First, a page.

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Matt Jungclaus

Manager
  • Carbon-Free Buildings

Matt Jungclaus is a former Manager with RMI’s buildings practice. He worked on the Pathways to Zero Initiative, which focuses on driving the adoption of superefficient and net-zero energy buildings. Matt proved the technical and business case for net-zero energy at the district scale through client-driven work for district-level building developments and through involvement in programs such as the Department of Energy’s Zero Energy District Accelerator. Matt led a market and policy analysis for major cities considering a policy that would require building energy upgrades at the point of sale, which could result in substantial building energy use reductions, job growth, and other key benefits. Matt’s work at RMI included developing a net-zero energy strategy for the McDonald’s Corporation and delivering integrative design workshops for federal and private sector clients.

Background

Matt’s core competencies lie in building science (including energy auditing and modeling), mechanical engineering, and project management.

Prior to joining RMI, Matt worked for CEG Solutions, an energy services company in Virginia, which he served as a technical analyst and a project manager for building energy projects in the public and private sectors. Before working for CEG, Matt worked as a residential energy auditor for the Local Energy Alliance Program (LEAP) in Charlottesville, VA. In these capacities, Matt built up his experience in energy modeling, energy auditing, data logging, and project management for projects in commercial office buildings, retail grocery stores, and residential buildings.

Education

B.Sc., summa cum laude, Mechanical Engineering, University of Virginia
Association of Energy Engineers, Certified Energy Manager® (CEM)

Location

Boulder, CO

Twitter

@MAJungclaus

Authored Works
Construction workers standing together on construction site
Blog

Low-Cost, High-Value Opportunities to Reduce Embodied Carbon in Buildings

Buildings account for at least 39 percent of energy-related global carbon emissions on an annual basis. At least one-quarter of these emissions result from embodied carbon, or the carbon emissions associated with building materials and construction. The solutions for addressing embodied carbon in buildings have not been widely studied…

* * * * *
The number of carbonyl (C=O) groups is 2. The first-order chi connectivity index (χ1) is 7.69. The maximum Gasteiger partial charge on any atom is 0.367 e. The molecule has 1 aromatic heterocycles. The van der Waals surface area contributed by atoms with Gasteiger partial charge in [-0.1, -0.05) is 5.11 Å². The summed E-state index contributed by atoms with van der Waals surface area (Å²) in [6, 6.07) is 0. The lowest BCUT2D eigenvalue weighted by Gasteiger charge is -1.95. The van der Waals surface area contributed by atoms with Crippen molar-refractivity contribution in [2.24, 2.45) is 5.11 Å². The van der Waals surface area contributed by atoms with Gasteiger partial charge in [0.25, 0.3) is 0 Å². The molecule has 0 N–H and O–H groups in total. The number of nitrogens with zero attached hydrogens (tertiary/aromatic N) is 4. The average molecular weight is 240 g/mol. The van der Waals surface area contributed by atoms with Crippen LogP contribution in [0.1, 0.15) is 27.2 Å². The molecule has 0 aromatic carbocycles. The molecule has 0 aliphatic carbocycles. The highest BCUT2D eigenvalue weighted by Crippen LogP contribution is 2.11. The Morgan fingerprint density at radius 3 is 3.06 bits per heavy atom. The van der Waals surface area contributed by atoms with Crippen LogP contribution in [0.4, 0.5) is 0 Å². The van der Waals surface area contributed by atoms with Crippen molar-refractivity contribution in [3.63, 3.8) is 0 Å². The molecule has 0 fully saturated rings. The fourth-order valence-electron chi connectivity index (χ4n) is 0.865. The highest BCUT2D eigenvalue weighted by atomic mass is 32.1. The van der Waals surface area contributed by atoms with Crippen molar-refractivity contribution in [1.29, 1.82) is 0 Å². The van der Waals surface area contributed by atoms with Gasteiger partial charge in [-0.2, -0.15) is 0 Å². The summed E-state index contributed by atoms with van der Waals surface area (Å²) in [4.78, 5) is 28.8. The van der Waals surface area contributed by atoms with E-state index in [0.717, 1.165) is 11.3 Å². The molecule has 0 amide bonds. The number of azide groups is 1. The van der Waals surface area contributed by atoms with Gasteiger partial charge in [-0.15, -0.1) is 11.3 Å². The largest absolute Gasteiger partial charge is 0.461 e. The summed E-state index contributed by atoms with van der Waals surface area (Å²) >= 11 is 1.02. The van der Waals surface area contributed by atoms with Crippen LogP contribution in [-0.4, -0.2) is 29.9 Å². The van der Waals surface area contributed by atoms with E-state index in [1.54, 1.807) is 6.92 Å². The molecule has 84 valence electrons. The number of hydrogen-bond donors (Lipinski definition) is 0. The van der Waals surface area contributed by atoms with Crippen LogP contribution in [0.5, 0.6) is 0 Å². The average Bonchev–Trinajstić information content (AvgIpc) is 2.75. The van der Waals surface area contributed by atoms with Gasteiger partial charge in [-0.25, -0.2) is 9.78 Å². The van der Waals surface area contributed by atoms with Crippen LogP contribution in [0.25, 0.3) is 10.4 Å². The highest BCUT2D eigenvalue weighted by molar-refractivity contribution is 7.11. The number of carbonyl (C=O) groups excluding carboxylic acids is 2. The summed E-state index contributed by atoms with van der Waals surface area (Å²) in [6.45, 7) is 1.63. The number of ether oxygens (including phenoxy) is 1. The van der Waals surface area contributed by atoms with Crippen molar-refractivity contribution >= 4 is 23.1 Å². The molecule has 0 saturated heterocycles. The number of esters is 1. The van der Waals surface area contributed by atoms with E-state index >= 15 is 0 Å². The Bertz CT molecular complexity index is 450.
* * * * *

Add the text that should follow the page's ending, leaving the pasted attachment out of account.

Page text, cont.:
net zero commercial buildings in Denver
Blog

Combating Climate Change through High-Performance Districts

If we are going to keep global temperature rise below 1.5°C, we need to fix our buildings. They are the largest end-users of energy, generating nearly 40 percent of annual global greenhouse gas emissions. However, addressing energy efficiency and renewable energy one building at a time will not be enough.

Blog

Pittsburgh Paves the Way for a Zero-Energy City

Today, the City of Pittsburgh passed an important ordinance to help it reach its climate goals. All new and existing city facilities must be built or retrofit to net-zero energy (NZE) ready—an advanced level of building performance in which a building is designed to achieve net zero energy levels of…

Blog

The Opportunity to Save Money, Energy, and Carbon With Grid-Interactive Efficient Buildings

This blog coincides with the launch of Rocky Mountain Institute’s (RMI’s) latest report, Value Potential for Grid-Interactive Efficient Buildings in the GSA Portfolio: A Cost-Benefit Analysis. The report provides lessons that could help any building owner to unlock the cost-, energy-, and carbon-savings potential of grid-interactive efficient buildings and…

Blog

Zero Over Time Process Drives Existing Portfolios Toward Net Zero Energy

Net-zero energy (NZE) buildings are gaining interest from building owners, tenants, and landlords alike. RMI’s latest report, in partnership with Urban Land Institute (ULI), Best Practices for Achieving Zero Over Time for Building Portfolios, outlines our zero-over-time (ZOT) approach to help portfolio owners navigate the barriers to achieving net zero…